¶38 Supporting the three aggravating circumstances was extensive and overwhelming evidence that Hooks, with little or no provocation, brutally beat and stomped to death a young woman who was six months pregnant with his child. The beating lasted approximately two hours. While the pathologist could not conclude with certainty that the victim was conscious during the assault, Hooks' stated in his confession she told him at one point during the beating she was hurt. The unborn fetus also suffered fatal injuries to the head and liver as a result of the attack. Further, Hooks had a prior violent felony conviction which was adequately proven at trial.

¶39 The mitigating factors the jury was bound to consider were set forth in Instruction No. 8: Hooks was twenty-seven years old at the time he committed the subject offenses; he had a family that loved and cared about him; he was under stress at the time of the offenses; he had an eighteen month old child; he had a condition which made him susceptible to stress; he expressed remorse for his actions; his I.Q. was 80; he had a psychic disorder which caused him to lose touch with reality; he had previously been hospitalized for mental problems; and he had a mental condition which affected his ability to resist aggressive impulses. After careful review and consideration of the evidence supporting the three aggravating circumstances, as well as the mitigating evidence presented, we find the sentence of death factually substantiated and appropriate.

¶40 For the foregoing reasons the Judgment and Sentence is AFFIRMED.

LUMPKIN, P.J., and JOHNSON, V.P.J., concur.

LANE, J., concurs in result.


1 Unlike the defendant in Funkhouser, Hooks did not specifically state that his decision not to testify was based upon his Fifth Amendment privilege.

2 Apparently, State's Exhibit No. 25 captured the victim's face after some inflatable packing had been placed inside her mouth and nose area. Arguably, the photo was prejudicial and inflammatory because it inaccurately depicted the victim's face as more swollen than it actually was. See Harless v. State, 759 P.2d 225, 227 (Okl.Cr. 1988). However, there was testimony by Dr. Greg Johnston the emergency room physician on duty when Shalimein Blaine was brought to the hospital that a quart of blood was eventually suctioned from the victim's face. This large amount of blood, which collected as a result of the victim's injuries, could have caused her face to swell. Further, Dr. Fred Jordan, then Chief Medical Examiner for the State of Oklahoma, testified that the victim's face was markedly swollen . . . [and] just very, very distorted . . . due to injuries that she had had inflicted about her head." Tr. 319. He further testified the victim had bitten her tongue, and there was a lot of swelling inside her mouth and bruising inside her lips. Accordingly, we find the medical procedures performed on the victim did not distort her actual injuries, and that those injuries were accurately depicted in State's Exhibit No. 25.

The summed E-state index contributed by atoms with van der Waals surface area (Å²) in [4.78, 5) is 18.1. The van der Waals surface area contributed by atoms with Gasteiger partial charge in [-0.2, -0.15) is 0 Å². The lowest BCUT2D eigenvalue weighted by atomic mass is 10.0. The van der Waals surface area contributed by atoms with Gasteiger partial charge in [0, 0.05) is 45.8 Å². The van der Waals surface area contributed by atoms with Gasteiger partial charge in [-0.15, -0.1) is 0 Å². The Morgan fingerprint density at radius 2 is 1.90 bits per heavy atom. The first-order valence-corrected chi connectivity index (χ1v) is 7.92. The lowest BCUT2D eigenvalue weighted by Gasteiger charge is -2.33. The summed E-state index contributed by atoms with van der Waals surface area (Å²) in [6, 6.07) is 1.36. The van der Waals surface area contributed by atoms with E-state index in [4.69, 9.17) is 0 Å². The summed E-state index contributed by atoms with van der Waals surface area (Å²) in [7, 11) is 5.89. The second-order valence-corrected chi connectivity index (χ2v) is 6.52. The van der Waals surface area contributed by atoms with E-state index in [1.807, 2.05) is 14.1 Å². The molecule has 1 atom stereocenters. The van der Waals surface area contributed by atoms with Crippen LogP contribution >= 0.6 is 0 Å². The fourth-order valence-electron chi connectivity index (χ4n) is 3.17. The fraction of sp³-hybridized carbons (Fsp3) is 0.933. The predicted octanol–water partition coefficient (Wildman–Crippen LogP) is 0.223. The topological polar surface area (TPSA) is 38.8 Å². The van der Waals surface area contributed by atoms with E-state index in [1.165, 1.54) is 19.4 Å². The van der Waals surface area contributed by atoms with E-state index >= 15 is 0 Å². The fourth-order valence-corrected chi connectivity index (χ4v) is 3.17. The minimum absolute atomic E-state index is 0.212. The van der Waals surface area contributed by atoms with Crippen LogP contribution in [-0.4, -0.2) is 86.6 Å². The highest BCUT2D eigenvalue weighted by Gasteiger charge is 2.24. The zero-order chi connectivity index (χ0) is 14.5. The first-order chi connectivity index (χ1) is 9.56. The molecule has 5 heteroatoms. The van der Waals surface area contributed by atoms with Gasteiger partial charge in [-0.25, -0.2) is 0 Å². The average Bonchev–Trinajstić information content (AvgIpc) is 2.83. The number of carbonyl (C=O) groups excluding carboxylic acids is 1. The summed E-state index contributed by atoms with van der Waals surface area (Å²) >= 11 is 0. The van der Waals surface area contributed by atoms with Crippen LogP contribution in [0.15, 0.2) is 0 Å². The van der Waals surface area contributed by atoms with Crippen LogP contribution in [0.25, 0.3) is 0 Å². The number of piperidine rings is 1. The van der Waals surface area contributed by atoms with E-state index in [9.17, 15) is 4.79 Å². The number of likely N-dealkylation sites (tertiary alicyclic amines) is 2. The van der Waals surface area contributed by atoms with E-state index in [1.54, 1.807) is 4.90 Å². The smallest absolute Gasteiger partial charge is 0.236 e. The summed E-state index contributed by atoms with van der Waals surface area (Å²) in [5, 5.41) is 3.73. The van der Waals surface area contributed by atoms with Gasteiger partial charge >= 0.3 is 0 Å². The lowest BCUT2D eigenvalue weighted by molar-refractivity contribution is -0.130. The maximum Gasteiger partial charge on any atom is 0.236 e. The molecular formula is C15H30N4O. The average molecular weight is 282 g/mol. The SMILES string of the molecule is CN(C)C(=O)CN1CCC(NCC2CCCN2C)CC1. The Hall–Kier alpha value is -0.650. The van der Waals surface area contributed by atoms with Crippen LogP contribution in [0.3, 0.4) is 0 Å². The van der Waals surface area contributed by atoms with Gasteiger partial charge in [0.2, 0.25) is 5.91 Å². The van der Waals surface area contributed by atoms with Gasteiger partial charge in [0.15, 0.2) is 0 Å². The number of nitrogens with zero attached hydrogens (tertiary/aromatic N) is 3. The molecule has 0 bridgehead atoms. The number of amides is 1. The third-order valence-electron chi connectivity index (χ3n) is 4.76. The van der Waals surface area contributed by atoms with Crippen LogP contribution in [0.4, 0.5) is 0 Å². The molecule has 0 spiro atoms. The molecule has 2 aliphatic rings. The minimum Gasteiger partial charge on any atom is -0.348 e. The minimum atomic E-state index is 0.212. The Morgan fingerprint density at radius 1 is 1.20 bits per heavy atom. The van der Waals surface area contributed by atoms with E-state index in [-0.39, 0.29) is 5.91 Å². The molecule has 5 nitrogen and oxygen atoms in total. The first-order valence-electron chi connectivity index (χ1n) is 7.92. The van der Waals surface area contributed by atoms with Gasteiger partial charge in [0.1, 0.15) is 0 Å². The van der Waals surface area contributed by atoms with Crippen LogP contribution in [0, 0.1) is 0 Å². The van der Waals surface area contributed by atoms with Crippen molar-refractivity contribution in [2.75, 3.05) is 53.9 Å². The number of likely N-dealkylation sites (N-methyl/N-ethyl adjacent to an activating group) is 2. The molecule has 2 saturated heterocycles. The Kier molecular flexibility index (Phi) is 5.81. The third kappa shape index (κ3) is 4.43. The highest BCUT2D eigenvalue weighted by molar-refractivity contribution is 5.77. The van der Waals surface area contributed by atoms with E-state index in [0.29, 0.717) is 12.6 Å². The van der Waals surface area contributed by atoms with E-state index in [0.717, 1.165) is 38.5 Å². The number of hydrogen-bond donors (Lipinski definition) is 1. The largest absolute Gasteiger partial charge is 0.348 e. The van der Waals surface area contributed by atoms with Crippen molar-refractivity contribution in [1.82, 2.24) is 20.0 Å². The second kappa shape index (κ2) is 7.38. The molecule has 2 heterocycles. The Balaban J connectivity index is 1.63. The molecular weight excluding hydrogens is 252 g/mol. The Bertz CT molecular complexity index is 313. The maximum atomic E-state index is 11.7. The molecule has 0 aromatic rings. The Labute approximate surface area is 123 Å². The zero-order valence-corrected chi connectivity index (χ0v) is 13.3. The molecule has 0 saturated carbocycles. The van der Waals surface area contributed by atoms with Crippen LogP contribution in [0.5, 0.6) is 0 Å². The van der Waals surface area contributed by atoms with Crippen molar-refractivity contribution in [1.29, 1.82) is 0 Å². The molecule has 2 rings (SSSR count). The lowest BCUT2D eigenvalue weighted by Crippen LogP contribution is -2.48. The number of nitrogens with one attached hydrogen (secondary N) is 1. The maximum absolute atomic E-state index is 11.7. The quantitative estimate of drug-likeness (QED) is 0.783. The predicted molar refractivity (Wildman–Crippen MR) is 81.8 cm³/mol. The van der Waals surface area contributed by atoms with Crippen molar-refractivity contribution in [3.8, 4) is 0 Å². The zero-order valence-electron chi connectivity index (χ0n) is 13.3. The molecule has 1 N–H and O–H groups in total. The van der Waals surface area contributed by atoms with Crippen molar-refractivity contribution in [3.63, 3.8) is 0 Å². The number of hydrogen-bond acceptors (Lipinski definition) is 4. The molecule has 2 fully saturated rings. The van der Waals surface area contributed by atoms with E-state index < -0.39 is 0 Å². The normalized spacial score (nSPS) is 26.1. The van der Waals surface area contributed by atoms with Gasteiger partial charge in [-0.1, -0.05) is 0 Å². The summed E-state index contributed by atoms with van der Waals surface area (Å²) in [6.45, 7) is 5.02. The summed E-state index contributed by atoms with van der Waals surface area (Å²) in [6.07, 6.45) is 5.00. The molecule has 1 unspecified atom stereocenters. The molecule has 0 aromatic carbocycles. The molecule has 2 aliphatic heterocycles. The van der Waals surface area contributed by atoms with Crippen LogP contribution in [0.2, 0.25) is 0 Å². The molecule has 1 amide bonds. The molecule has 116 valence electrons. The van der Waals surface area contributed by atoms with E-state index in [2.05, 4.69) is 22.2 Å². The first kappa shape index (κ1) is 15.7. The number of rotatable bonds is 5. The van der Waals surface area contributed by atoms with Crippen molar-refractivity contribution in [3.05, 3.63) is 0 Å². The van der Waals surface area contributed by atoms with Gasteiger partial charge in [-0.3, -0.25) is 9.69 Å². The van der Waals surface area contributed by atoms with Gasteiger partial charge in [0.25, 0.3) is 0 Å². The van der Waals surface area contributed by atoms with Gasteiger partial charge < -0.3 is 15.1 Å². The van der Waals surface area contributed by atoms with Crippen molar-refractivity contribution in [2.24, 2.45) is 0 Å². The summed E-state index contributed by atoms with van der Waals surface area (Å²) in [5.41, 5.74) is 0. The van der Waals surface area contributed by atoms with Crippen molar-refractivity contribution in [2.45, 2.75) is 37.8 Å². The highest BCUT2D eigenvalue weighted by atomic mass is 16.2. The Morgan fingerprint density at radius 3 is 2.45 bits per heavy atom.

LANE, Judge, concurring in result.

¶1 I disagree with the majority in the treatment of State's Exhibit Number 25. In footnote 2, the majority concedes that arguably medical procedures exaggerated the features of the victim's face. In addition, the exhibit depicts life saving medical equipment in the form of large tubes inserted in the victim's mouth. This contributed to the prejudicial value of the photograph. Since other pictures demonstrated the victims injuries, I believe Exhibit 25 should not have been admitted, and the testimony of the medical personnel does not cure the error.

¶2 However, I find that in light of the overwhelming evidence presented at trial the error was not determinative of the outcome and further find that is not so prejudicial as to cause reversal.


¶1 Victor Wayne Hooks was tried by a jury and convicted of First Degree Malice Aforethought Murder (Count I) and First Degree Manslaughter (Count II) in Oklahoma County District Court, Case No. CRF-88-5642, before the Honorable Jack R. Parr, District Judge. The jury found the existence of three aggravating circumstances and the judge, in accordance with the jury's recommendation, sentenced Hooks to death on Count I and five hundred years imprisonment on Count II.

¶2 By published opinion handed down on September 6, 1993, this Court affirmed Hooks' convictions on both counts. Hooks is now before the Court on a Petition for Rehearing, which is governed by Rule 3.14 , Rules of the Court of Criminal Appeals, 22 O.S.Supp. 1993, Ch. 18, App. According to Rule 3.14, a Petition for Rehearing shall not be filed as a matter of course, but only for two reasons:

(1) That some question decisive of the case and duly submitted by the attorney [862 P.2d 1285] of record has been overlooked by the Court, or

(2) That the decision is in conflict with an express statute or controlling decision to which the attention of this Court was not called either in the brief or in oral argument.

¶3 Hooks raises two propositions in his Petition for Rehearing. Neither meets the criteria set forth in Rule 3.14. Accordingly, these propositions will not be addressed.

¶4 IT IS THEREFORE THE ORDER OF THE COURT that the Petition for Rehearing filed herein be DENIED.


/s/Charles A. Johnson


Presiding Judge

/s/James F. Lane


/s/Charles S. Chapel


/s/Reta M. Strubhar